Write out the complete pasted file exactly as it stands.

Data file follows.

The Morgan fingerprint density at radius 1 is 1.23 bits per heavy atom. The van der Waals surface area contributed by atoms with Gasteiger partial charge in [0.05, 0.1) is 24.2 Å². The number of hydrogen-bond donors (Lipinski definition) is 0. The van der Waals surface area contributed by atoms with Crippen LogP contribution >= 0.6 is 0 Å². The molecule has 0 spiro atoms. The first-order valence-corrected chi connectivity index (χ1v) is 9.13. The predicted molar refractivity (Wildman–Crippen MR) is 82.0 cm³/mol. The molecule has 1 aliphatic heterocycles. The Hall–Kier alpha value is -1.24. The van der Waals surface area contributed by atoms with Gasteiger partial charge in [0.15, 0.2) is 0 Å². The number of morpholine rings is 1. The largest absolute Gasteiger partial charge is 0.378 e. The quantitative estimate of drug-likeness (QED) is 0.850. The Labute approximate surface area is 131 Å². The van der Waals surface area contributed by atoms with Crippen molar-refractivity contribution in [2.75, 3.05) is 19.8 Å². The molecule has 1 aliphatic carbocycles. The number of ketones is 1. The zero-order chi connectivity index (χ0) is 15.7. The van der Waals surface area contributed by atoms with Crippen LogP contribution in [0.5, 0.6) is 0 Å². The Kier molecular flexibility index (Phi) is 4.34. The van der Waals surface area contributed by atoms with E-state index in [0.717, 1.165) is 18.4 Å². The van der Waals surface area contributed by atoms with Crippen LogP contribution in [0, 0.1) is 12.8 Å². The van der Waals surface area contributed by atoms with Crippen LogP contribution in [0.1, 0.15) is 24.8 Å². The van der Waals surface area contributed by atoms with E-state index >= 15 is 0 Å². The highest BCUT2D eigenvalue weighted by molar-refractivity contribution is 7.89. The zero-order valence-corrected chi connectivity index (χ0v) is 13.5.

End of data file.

The Morgan fingerprint density at radius 1 is 1.23 bits per heavy atom. The van der Waals surface area contributed by atoms with Gasteiger partial charge in [0.05, 0.1) is 24.2 Å². The number of hydrogen-bond donors (Lipinski definition) is 0. The van der Waals surface area contributed by atoms with Crippen LogP contribution >= 0.6 is 0 Å². The molecule has 0 spiro atoms. The first-order valence-corrected chi connectivity index (χ1v) is 9.13. The predicted molar refractivity (Wildman–Crippen MR) is 82.0 cm³/mol. The molecule has 1 aliphatic heterocycles. The Hall–Kier alpha value is -1.24. The van der Waals surface area contributed by atoms with Gasteiger partial charge in [0.15, 0.2) is 0 Å². The number of morpholine rings is 1. The largest absolute Gasteiger partial charge is 0.378 e. The quantitative estimate of drug-likeness (QED) is 0.850. The Labute approximate surface area is 131 Å². The van der Waals surface area contributed by atoms with Crippen molar-refractivity contribution in [2.75, 3.05) is 19.8 Å². The molecule has 1 aliphatic carbocycles. The number of ketones is 1. The zero-order chi connectivity index (χ0) is 15.7. The van der Waals surface area contributed by atoms with Crippen LogP contribution in [0.5, 0.6) is 0 Å². The Kier molecular flexibility index (Phi) is 4.34. The van der Waals surface area contributed by atoms with E-state index in [0.717, 1.165) is 18.4 Å². The van der Waals surface area contributed by atoms with Crippen LogP contribution in [0, 0.1) is 12.8 Å². The van der Waals surface area contributed by atoms with Crippen LogP contribution in [0.1, 0.15) is 24.8 Å². The van der Waals surface area contributed by atoms with E-state index >= 15 is 0 Å². The highest BCUT2D eigenvalue weighted by molar-refractivity contribution is 7.89. The zero-order valence-corrected chi connectivity index (χ0v) is 13.5.